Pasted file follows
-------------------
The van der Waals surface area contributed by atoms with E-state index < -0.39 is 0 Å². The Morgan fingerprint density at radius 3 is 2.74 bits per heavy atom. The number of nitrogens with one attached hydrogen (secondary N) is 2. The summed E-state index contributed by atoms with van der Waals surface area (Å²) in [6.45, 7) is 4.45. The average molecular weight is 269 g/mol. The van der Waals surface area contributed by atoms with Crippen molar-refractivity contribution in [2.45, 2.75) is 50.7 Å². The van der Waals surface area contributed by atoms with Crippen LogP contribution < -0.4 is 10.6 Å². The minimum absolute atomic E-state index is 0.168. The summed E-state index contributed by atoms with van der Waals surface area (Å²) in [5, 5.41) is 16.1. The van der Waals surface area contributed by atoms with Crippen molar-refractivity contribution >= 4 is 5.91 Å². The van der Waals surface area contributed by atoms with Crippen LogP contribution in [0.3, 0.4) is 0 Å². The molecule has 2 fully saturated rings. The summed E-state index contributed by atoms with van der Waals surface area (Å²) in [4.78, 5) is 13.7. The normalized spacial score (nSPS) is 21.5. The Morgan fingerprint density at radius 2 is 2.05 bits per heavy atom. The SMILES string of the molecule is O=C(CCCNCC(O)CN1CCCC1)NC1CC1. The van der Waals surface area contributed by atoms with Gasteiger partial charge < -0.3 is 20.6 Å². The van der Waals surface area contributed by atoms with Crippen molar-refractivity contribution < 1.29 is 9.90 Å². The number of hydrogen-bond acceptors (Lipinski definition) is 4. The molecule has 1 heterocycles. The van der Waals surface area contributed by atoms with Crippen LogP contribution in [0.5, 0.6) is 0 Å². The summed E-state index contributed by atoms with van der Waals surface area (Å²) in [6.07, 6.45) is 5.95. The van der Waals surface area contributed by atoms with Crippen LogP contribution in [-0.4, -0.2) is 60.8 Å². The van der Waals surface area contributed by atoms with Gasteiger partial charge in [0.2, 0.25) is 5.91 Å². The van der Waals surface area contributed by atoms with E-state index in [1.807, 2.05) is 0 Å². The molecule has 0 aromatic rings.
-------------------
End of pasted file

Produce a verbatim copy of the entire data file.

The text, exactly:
The van der Waals surface area contributed by atoms with E-state index < -0.39 is 0 Å². The Morgan fingerprint density at radius 3 is 2.74 bits per heavy atom. The number of nitrogens with one attached hydrogen (secondary N) is 2. The summed E-state index contributed by atoms with van der Waals surface area (Å²) in [6.45, 7) is 4.45. The average molecular weight is 269 g/mol. The van der Waals surface area contributed by atoms with Crippen molar-refractivity contribution in [2.45, 2.75) is 50.7 Å². The van der Waals surface area contributed by atoms with Crippen LogP contribution < -0.4 is 10.6 Å². The minimum absolute atomic E-state index is 0.168. The summed E-state index contributed by atoms with van der Waals surface area (Å²) in [5, 5.41) is 16.1. The van der Waals surface area contributed by atoms with Crippen molar-refractivity contribution >= 4 is 5.91 Å². The van der Waals surface area contributed by atoms with Crippen LogP contribution in [0.3, 0.4) is 0 Å². The molecule has 2 fully saturated rings. The summed E-state index contributed by atoms with van der Waals surface area (Å²) in [4.78, 5) is 13.7. The normalized spacial score (nSPS) is 21.5. The Morgan fingerprint density at radius 2 is 2.05 bits per heavy atom. The SMILES string of the molecule is O=C(CCCNCC(O)CN1CCCC1)NC1CC1. The van der Waals surface area contributed by atoms with Gasteiger partial charge < -0.3 is 20.6 Å². The van der Waals surface area contributed by atoms with Crippen molar-refractivity contribution < 1.29 is 9.90 Å². The number of hydrogen-bond acceptors (Lipinski definition) is 4. The molecule has 1 heterocycles. The van der Waals surface area contributed by atoms with Crippen LogP contribution in [0.5, 0.6) is 0 Å². The summed E-state index contributed by atoms with van der Waals surface area (Å²) in [6.07, 6.45) is 5.95. The van der Waals surface area contributed by atoms with Crippen LogP contribution in [-0.4, -0.2) is 60.8 Å². The van der Waals surface area contributed by atoms with Gasteiger partial charge in [0.2, 0.25) is 5.91 Å². The van der Waals surface area contributed by atoms with E-state index in [1.807, 2.05) is 0 Å². The molecule has 0 aromatic rings.